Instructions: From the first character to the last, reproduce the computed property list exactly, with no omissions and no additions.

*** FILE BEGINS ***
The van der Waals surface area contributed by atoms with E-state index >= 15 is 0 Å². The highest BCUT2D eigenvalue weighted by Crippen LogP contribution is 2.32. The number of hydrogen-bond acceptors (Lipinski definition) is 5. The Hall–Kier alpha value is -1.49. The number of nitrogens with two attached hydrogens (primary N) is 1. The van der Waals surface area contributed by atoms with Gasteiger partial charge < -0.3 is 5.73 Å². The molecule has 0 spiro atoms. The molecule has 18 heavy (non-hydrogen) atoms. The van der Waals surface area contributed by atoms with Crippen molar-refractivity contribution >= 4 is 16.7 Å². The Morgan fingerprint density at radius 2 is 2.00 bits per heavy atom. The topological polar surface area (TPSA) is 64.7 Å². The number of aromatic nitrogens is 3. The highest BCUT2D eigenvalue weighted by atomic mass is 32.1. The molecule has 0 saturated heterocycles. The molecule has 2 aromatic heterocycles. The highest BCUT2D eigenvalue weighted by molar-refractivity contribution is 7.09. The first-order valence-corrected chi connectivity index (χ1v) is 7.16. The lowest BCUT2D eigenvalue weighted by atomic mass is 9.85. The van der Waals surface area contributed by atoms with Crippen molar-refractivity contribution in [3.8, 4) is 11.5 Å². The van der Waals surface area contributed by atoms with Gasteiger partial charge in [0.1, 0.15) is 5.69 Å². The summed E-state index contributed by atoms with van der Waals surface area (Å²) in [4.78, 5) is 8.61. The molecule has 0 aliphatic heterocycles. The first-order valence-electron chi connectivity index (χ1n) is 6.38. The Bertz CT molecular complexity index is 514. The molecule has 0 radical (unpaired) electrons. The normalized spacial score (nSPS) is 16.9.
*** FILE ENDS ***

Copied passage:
The van der Waals surface area contributed by atoms with E-state index >= 15 is 0 Å². The highest BCUT2D eigenvalue weighted by Crippen LogP contribution is 2.32. The number of hydrogen-bond acceptors (Lipinski definition) is 5. The Hall–Kier alpha value is -1.49. The number of nitrogens with two attached hydrogens (primary N) is 1. The van der Waals surface area contributed by atoms with Gasteiger partial charge < -0.3 is 5.73 Å². The molecule has 0 spiro atoms. The molecule has 18 heavy (non-hydrogen) atoms. The van der Waals surface area contributed by atoms with Crippen molar-refractivity contribution >= 4 is 16.7 Å². The Morgan fingerprint density at radius 2 is 2.00 bits per heavy atom. The topological polar surface area (TPSA) is 64.7 Å². The number of aromatic nitrogens is 3. The highest BCUT2D eigenvalue weighted by atomic mass is 32.1. The molecule has 0 saturated heterocycles. The molecule has 2 aromatic heterocycles. The highest BCUT2D eigenvalue weighted by molar-refractivity contribution is 7.09. The first-order valence-corrected chi connectivity index (χ1v) is 7.16. The lowest BCUT2D eigenvalue weighted by atomic mass is 9.85. The van der Waals surface area contributed by atoms with Crippen molar-refractivity contribution in [3.8, 4) is 11.5 Å². The van der Waals surface area contributed by atoms with Gasteiger partial charge in [0.1, 0.15) is 5.69 Å². The summed E-state index contributed by atoms with van der Waals surface area (Å²) in [4.78, 5) is 8.61. The molecule has 0 aliphatic heterocycles. The first-order valence-electron chi connectivity index (χ1n) is 6.38. The Bertz CT molecular complexity index is 514. The molecule has 0 radical (unpaired) electrons. The normalized spacial score (nSPS) is 16.9.